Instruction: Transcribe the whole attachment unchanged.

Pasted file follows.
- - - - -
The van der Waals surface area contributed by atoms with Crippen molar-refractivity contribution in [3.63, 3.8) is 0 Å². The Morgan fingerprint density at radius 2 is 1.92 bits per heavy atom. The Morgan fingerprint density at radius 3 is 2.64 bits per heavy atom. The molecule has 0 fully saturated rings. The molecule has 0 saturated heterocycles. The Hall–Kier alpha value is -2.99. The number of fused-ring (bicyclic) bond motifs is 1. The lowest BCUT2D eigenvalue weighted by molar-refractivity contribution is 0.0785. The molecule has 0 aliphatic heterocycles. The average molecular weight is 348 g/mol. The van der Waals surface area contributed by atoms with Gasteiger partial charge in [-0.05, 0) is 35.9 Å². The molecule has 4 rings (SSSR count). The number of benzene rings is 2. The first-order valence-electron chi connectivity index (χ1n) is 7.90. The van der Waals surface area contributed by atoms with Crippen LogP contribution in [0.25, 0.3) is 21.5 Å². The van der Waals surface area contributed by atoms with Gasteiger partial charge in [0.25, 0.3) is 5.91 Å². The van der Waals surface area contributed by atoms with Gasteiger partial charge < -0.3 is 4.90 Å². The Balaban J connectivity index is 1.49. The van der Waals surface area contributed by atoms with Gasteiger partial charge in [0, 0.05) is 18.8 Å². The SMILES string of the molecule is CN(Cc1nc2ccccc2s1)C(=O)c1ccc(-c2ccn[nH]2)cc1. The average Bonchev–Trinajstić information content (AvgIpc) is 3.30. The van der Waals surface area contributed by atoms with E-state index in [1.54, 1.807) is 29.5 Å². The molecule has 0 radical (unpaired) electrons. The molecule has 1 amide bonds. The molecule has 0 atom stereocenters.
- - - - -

The van der Waals surface area contributed by atoms with Crippen molar-refractivity contribution in [3.63, 3.8) is 0 Å². The Morgan fingerprint density at radius 2 is 1.92 bits per heavy atom. The Morgan fingerprint density at radius 3 is 2.64 bits per heavy atom. The molecule has 0 fully saturated rings. The molecule has 0 saturated heterocycles. The Hall–Kier alpha value is -2.99. The number of fused-ring (bicyclic) bond motifs is 1. The lowest BCUT2D eigenvalue weighted by molar-refractivity contribution is 0.0785. The molecule has 0 aliphatic heterocycles. The average molecular weight is 348 g/mol. The van der Waals surface area contributed by atoms with Gasteiger partial charge in [-0.05, 0) is 35.9 Å². The molecule has 4 rings (SSSR count). The number of benzene rings is 2. The first-order valence-electron chi connectivity index (χ1n) is 7.90. The van der Waals surface area contributed by atoms with Crippen LogP contribution in [0.25, 0.3) is 21.5 Å². The van der Waals surface area contributed by atoms with Gasteiger partial charge in [0.25, 0.3) is 5.91 Å². The van der Waals surface area contributed by atoms with Gasteiger partial charge < -0.3 is 4.90 Å². The Balaban J connectivity index is 1.49. The van der Waals surface area contributed by atoms with Gasteiger partial charge in [0, 0.05) is 18.8 Å². The SMILES string of the molecule is CN(Cc1nc2ccccc2s1)C(=O)c1ccc(-c2ccn[nH]2)cc1. The average Bonchev–Trinajstić information content (AvgIpc) is 3.30. The van der Waals surface area contributed by atoms with E-state index in [1.54, 1.807) is 29.5 Å². The molecule has 0 radical (unpaired) electrons. The molecule has 1 amide bonds. The molecule has 0 atom stereocenters.